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Next Step In Duke's Green Revolution

Next Step In Duke's Green Revolution

Two campus locations are part of a new, national sustainable program

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Editor's Note: Scroll down to see a slideshow with images from Smart-Sustainable Landscapes and Charlotte Brody Discovery Garden.

Emily McGinty, co-manager of the Smart-Sustainable Landscapes garden, pulls up strawberries from a garden bed. Students and employees can volunteer at the garden, where they can grow a variety of produce. Photo by Bryan Roth.

Durham, NC - Duke is finalizing two locations as part of the Sustainable Site Initiative, a program established by the American Society of Landscape Architects, Lady Bird Johnson Wildflower Center and the United States Botanic Garden to establish the first national rating system for sustainable landscapes.

Duke's Sustainable Site locations include a space by the Home Depot Smart Home, now known as "Smart-Sustainable Landscapes" (formally Duke's Community Garden), and the Charlotte Brody Discovery Garden, an educational space being built at the Sarah P. Duke Gardens.

As part of the effort to transform the former Community Garden by the Smart Home, Duke partnered with John Deere, which supplied about $400,000 for site renovations that include landscaping, building a greenhouse and equipment. Since work ended in April, students, faculty and staff have returned to the space to use about 15 raised beds to grow produce like radishes, strawberries and leafy greens for themselves and fellow volunteers.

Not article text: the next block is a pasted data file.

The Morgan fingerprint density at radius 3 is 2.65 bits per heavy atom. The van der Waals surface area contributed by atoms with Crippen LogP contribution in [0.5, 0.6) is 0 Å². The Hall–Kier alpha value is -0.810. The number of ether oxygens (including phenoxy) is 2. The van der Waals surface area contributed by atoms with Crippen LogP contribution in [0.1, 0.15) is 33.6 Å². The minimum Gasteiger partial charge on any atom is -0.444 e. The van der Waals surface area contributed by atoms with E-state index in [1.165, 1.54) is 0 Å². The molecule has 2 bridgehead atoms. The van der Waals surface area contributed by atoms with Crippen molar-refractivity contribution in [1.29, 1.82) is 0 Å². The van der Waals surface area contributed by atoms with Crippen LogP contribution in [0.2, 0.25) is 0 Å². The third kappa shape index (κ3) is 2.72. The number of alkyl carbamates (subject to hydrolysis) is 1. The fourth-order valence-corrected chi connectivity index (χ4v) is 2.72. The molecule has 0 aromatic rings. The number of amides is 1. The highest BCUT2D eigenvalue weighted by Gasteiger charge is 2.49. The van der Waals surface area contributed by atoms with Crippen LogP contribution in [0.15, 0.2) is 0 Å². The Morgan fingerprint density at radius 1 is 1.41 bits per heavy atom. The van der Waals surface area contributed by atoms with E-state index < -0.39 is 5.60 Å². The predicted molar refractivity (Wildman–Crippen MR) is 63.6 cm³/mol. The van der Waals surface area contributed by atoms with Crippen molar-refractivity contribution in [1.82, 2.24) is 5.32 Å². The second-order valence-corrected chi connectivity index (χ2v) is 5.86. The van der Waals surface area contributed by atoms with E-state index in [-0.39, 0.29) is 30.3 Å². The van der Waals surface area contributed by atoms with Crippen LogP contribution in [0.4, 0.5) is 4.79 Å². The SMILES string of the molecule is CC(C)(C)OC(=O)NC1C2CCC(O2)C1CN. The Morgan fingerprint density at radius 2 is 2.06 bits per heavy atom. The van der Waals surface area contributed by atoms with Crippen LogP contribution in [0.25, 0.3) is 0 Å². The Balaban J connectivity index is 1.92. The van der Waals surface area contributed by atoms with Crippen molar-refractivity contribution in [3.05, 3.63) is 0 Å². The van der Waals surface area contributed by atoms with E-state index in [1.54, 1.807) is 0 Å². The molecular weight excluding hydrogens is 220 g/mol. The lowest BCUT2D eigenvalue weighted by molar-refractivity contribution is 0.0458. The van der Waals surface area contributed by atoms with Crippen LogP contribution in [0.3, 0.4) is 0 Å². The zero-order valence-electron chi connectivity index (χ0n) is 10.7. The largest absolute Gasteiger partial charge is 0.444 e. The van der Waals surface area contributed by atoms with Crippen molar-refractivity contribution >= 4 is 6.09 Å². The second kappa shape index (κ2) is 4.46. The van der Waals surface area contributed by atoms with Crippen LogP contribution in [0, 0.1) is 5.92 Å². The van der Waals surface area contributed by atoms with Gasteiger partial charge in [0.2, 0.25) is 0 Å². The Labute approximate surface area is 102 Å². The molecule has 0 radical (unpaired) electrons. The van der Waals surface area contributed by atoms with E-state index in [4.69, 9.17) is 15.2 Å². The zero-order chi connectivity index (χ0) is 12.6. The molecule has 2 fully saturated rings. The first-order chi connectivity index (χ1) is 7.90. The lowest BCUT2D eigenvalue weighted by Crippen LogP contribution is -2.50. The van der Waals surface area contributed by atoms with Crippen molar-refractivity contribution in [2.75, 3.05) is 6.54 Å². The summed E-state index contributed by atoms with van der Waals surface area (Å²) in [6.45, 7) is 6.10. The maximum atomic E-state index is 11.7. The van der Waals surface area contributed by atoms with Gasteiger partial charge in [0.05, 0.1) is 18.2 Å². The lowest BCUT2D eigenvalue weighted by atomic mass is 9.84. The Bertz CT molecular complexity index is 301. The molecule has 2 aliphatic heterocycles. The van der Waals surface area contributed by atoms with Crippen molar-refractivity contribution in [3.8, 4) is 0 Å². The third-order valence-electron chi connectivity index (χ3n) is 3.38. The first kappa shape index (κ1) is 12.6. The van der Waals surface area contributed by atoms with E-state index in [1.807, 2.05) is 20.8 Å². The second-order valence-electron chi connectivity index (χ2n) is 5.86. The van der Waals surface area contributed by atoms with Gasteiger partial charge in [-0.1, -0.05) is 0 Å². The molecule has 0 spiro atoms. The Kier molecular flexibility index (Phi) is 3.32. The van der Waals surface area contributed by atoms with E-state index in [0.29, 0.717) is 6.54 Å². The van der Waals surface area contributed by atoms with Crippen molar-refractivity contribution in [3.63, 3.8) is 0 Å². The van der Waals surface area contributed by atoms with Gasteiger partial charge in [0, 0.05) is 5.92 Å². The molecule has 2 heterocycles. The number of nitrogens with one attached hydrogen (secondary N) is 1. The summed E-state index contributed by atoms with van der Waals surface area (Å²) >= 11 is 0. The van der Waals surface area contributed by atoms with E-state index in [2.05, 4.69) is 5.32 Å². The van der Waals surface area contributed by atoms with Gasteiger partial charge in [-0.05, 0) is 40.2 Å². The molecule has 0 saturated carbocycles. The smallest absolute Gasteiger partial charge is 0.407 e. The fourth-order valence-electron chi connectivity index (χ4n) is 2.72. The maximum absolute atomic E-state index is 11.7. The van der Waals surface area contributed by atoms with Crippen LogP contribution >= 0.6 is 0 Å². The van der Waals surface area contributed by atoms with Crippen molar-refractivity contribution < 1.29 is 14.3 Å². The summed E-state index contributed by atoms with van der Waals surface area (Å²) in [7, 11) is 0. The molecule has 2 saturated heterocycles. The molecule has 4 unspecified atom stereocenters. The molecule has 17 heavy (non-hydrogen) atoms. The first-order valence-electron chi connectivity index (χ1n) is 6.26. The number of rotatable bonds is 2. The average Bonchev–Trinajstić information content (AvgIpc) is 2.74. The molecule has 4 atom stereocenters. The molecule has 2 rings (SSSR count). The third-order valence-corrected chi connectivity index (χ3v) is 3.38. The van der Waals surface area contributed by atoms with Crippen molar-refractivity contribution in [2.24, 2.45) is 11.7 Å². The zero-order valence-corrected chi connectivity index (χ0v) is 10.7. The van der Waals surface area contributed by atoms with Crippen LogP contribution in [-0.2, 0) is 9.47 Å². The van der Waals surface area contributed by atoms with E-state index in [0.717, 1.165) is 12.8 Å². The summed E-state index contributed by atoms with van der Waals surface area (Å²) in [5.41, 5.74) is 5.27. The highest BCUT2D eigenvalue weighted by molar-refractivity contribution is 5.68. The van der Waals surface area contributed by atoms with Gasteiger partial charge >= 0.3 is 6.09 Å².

"The transformation has been pretty incredible," said rising senior Emily McGinty, co-manager of the Smart-Sustainable Landscapes garden. "It's an amazing space that's much more clean-cut than your traditional do-it-yourself garden."

Caring for the renovated garden space has been made easy by donations, including shovels, hand gardening tools, rakes, and a work-bench. A greenhouse will help volunteers start each growing season earlier and 50-gallon rain barrels collect water that is then used to care for the site. Technology also plays a role - this summer, John Deere will install a solar charging system on the greenhouse that collects energy to charge landscape equipment.

"John Deere also installed a state-of-the-art, programmable irrigation system that uses sensors for temperature and ground moisture to help regulate watering for different zones throughout the property," said Jim Gaston, director of the Home Depot Smart Home and a volunteer with the Smart-Sustainable Landscapes garden.

Not far from the Smart Home on Anderson Street, the Charlotte Brody Discovery Garden will act as an active horticulture site for teaching school groups, families and adult gardeners when completed this summer. As part of its application to be a part of the Sustainable Sites Initiative, the Charlotte Brody Discovery Garden has sustainable highlights, including:

- A barn built from salvaged wood from a 100-year old farm in Nash County, NC.
- Two cisterns with a 7,500-gallon capacity to reuse rainwater to care for plants and produce.
- Raised beds, cold frames and support structures made from salvaged bricks and wood from Duke Forest.

"The active, hands-in-the-dirt approach of programs in the Charlotte Brody Discovery Garden will build a better understanding and appreciation for food in general," said Jan Little, director of education and public programs at Duke Gardens. "It's hard to walk away from your first taste of a freshly harvested blackberry, or sweet pea without a changed attitude towards what you eat."

Both the Discovery Garden and Smart-Sustainable Landscapes garden are listed as part of the Sustainable Sites Initiative. Duke expects to learn about each site's level of certification - one-to-four stars - in late summer or early fall. Check out some photos from each of the locations:

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